This week’s story is written by Revell Cornell. Enjoy!

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Bad Boy
Revell Cornell

Andy walked humbly, apologetically. In between rows of desks, he walked down the middle; equidistant. Walking beside one row of desks, he walked at the furthest point away from them, head bowed, treading softly. Andy liked to be ignored.

The man in Purchase Ledger attempted conversation; Andy smiled, nodded, avoided eye contact, and then moved on to the Sales section of the open office. The young girl nearest to him, turned on her chair, reached behind her, and gathered up a bundle of orders. She attempted conversation as she passed them to Andy. He smiled, again without eye contact, said ‘Thank you’, then turned left toward the workshop; a route which took him past the office manager’s work station. She scanned her desk as he approached.

‘Got a minute, Andy.’ The question was rhetorical, but her expression was friendly enough.

He smiled, as he always did, then looked down, as he always did. She indicated the chair at the side of her desk. He sat on the edge of the seat, ready to move off immediately. He shuffled the papers he held, and made as if he were examining the detail on the sheets of A4.

Heather looked at the form in front of her and compared words and figures against the real Andy. Six-feet two-inches, thirteen stone, light brown hair, and green eyes.

“How’s it going? Any problems?”

He glanced up, the permanent smile on his face, then quickly looked down again. “Yeah, fine, no problems.” He paused for a moment, Heather did not speak. Andy looked up. “Sorry, got to go…” He waved the papers in his hand, and stood. “… men waiting to be given jobs.” He turned slightly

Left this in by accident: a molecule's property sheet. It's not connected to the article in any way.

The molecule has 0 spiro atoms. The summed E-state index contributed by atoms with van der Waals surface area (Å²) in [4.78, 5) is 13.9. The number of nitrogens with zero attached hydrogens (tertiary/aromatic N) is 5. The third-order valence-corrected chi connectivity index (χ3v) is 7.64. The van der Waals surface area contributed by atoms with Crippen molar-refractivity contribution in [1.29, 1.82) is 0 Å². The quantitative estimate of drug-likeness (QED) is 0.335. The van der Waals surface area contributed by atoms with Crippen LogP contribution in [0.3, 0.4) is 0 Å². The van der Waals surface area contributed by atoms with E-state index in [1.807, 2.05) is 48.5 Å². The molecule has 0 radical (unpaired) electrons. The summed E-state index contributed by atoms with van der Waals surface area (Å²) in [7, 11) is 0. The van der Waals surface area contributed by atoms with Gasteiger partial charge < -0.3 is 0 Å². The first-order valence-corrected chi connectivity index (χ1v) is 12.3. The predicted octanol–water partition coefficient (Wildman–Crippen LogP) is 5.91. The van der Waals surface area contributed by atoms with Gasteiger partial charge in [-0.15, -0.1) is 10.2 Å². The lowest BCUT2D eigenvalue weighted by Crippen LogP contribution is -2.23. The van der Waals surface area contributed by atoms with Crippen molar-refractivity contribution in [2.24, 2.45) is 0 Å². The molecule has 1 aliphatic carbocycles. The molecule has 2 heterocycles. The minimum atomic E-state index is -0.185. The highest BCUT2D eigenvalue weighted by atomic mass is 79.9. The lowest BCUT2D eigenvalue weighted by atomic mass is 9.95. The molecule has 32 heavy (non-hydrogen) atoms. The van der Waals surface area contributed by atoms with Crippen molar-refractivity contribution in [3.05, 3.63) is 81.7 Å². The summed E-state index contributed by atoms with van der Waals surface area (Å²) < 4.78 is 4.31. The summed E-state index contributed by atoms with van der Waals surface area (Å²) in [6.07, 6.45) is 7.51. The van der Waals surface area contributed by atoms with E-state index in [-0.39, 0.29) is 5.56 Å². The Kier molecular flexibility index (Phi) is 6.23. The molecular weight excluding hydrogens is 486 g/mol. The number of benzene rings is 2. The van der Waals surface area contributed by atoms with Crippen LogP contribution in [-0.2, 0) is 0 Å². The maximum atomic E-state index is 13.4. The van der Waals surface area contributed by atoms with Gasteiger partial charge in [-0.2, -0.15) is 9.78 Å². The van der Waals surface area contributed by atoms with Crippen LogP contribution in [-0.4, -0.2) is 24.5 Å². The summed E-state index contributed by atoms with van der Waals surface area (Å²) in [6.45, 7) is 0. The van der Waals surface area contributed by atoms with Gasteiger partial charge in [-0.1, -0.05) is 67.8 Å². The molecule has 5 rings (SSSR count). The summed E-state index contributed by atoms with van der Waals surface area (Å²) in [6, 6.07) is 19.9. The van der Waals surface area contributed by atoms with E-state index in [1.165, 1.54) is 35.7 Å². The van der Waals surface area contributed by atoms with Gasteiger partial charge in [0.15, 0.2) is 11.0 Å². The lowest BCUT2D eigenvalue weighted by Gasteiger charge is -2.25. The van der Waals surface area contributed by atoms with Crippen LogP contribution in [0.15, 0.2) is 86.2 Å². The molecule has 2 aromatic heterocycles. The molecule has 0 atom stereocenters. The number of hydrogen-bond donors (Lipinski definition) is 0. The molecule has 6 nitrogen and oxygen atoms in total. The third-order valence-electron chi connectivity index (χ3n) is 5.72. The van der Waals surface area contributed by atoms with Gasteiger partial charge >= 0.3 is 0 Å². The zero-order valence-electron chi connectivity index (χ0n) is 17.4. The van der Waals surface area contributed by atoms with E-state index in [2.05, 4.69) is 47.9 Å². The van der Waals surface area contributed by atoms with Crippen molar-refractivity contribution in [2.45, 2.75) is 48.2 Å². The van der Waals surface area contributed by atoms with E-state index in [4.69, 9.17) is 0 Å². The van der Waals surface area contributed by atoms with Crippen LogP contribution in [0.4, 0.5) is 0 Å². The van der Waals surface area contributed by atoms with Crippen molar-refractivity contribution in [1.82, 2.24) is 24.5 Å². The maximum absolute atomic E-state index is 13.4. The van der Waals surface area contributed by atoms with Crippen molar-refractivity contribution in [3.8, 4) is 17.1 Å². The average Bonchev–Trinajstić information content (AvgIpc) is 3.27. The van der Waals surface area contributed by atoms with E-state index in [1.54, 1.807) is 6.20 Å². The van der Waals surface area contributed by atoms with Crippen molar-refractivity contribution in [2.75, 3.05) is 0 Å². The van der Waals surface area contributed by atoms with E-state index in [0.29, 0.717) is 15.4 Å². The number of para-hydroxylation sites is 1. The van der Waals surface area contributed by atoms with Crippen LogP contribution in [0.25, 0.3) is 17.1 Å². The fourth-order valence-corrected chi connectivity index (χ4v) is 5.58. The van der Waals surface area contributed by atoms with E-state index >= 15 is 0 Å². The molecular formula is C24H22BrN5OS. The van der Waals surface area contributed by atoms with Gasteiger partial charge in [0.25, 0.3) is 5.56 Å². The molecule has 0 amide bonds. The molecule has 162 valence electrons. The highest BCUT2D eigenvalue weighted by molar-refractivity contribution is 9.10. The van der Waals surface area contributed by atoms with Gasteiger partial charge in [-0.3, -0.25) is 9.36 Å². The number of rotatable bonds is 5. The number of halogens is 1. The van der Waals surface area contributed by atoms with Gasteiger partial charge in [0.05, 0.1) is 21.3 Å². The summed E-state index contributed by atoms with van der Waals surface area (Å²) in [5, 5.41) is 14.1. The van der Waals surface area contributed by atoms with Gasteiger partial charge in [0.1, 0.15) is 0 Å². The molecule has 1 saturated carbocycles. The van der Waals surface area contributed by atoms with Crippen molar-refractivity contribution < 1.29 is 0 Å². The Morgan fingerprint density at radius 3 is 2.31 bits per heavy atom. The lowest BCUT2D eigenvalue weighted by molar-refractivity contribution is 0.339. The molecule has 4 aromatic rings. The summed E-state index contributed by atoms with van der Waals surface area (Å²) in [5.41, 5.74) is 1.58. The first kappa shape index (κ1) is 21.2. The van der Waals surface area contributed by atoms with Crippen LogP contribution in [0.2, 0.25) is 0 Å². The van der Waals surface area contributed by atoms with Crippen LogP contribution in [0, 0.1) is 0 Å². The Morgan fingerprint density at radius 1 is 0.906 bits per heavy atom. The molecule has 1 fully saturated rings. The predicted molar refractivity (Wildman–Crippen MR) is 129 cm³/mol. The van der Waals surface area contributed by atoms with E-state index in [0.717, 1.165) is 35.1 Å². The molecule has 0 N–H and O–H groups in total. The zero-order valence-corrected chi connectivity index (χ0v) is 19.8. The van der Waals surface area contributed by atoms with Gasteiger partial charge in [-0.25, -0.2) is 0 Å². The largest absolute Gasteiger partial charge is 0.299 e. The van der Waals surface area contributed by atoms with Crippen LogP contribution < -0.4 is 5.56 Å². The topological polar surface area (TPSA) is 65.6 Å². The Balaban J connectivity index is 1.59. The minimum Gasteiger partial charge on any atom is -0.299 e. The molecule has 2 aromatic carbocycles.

Heather reached out a hand toward him. “Whoa. Hang on a minute. I need a few details for your employee file.”

Andy’s smile faded, and his brow furrowed – then the furrowed brow became a scowl.  He sat again.

“What?” said Heather.

“I didn’t say anything. What do you want to know?” His voice had softened. His intonation was as a sigh, as though he had suddenly resigned himself to some inevitable action.

Heather smiled, not unkindly as she said, “Is there a problem? I just need to fill in the blanks.”

Andy turned his head away from her, closed his eyes for a moment, then, barely perceptible, shook his head. “Yeah, okay. Carry on.”

She looked at the veins sticking out on the back of Andy’s hands and thought, ‘Workout, or manual labour?’

She reached for the form. “You didn’t fill in your date of birth on your application form.”

“Is it necessary?”

“Well, I guess you know we can’t demand it, but it would help… you know, pension fund, company insurance scheme, hospital scheme…”

Andy held a hand up. “Not interested.”

Heather paused, blinked, then scanned the form again. She forced a smile. “Place of Birth?”

“Newcastle. Upon Tyne.”

Heather looked up, eyebrows raised. “You…”

“Haven’t got an accent? Family moved to London when I was eight.” Heather entered the information on the sheet. Andy said, “Is that it?”

Heather tried another smile. “Err… just one more.” She scanned Andy’s application again, then looked to him again, still smiling. “Your track record, Andy. It shows you finished one job in 2011, and started another job in 2011.”

“And? Is that a crime?”

Heather looked him in the eye; a sympathetic smile. “Why so defensive, Andy? I’m asking simple questions. And please, don’t treat me like a fool.” She looked at the form again. “There’s a gap. Sure, you finished one job, and started another in the same year, but… we checked, there’s a nine month gap in between. Do you want to tell me what you were doing in those nine months? Which company you were with?”

“Is it important?” Andy’s voice was soft, and low.

Heather studied him for a moment. Was he pleading? “Of course it’s important, Andy. The business we’re in…”

Andy thrust his palm toward her again. “Okay, I know, I know. I… does it have to be now?”

“Well, it is important. And seeing as how you haven’t given an instant response, maybe we should…”